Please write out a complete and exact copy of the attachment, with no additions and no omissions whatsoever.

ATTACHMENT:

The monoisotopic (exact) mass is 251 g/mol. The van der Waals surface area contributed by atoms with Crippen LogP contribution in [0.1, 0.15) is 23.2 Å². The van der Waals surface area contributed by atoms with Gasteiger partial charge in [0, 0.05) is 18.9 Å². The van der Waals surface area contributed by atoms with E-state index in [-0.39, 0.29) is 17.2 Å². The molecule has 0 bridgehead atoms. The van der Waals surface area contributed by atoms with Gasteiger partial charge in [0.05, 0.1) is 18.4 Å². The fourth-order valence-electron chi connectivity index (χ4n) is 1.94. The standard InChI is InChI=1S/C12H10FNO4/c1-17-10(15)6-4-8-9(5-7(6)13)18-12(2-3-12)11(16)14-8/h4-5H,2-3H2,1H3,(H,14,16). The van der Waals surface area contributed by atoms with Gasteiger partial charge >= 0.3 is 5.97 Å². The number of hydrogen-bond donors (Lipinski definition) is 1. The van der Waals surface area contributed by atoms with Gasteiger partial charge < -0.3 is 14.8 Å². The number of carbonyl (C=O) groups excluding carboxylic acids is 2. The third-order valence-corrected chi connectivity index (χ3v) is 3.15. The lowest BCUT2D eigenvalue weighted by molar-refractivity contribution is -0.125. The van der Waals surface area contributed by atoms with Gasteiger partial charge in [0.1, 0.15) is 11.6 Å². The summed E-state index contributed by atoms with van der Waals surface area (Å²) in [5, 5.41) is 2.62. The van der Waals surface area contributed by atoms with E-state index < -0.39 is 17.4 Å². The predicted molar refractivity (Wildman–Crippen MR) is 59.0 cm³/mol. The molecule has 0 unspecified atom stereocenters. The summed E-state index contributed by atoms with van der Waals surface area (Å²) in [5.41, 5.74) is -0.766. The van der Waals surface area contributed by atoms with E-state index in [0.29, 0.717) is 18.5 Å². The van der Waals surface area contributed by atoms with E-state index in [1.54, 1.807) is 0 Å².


The monoisotopic (exact) mass is 251 g/mol. The van der Waals surface area contributed by atoms with Crippen LogP contribution in [0.1, 0.15) is 23.2 Å². The van der Waals surface area contributed by atoms with Gasteiger partial charge in [0, 0.05) is 18.9 Å². The van der Waals surface area contributed by atoms with E-state index in [-0.39, 0.29) is 17.2 Å². The molecule has 0 bridgehead atoms. The van der Waals surface area contributed by atoms with Gasteiger partial charge in [0.05, 0.1) is 18.4 Å². The fourth-order valence-electron chi connectivity index (χ4n) is 1.94. The standard InChI is InChI=1S/C12H10FNO4/c1-17-10(15)6-4-8-9(5-7(6)13)18-12(2-3-12)11(16)14-8/h4-5H,2-3H2,1H3,(H,14,16). The van der Waals surface area contributed by atoms with Gasteiger partial charge >= 0.3 is 5.97 Å². The number of hydrogen-bond donors (Lipinski definition) is 1. The van der Waals surface area contributed by atoms with Gasteiger partial charge < -0.3 is 14.8 Å². The number of carbonyl (C=O) groups excluding carboxylic acids is 2. The third-order valence-corrected chi connectivity index (χ3v) is 3.15. The lowest BCUT2D eigenvalue weighted by molar-refractivity contribution is -0.125. The van der Waals surface area contributed by atoms with Gasteiger partial charge in [0.1, 0.15) is 11.6 Å². The summed E-state index contributed by atoms with van der Waals surface area (Å²) in [5, 5.41) is 2.62. The van der Waals surface area contributed by atoms with E-state index < -0.39 is 17.4 Å². The predicted molar refractivity (Wildman–Crippen MR) is 59.0 cm³/mol. The molecule has 0 unspecified atom stereocenters. The summed E-state index contributed by atoms with van der Waals surface area (Å²) in [5.41, 5.74) is -0.766. The van der Waals surface area contributed by atoms with E-state index in [0.29, 0.717) is 18.5 Å². The van der Waals surface area contributed by atoms with E-state index in [1.54, 1.807) is 0 Å².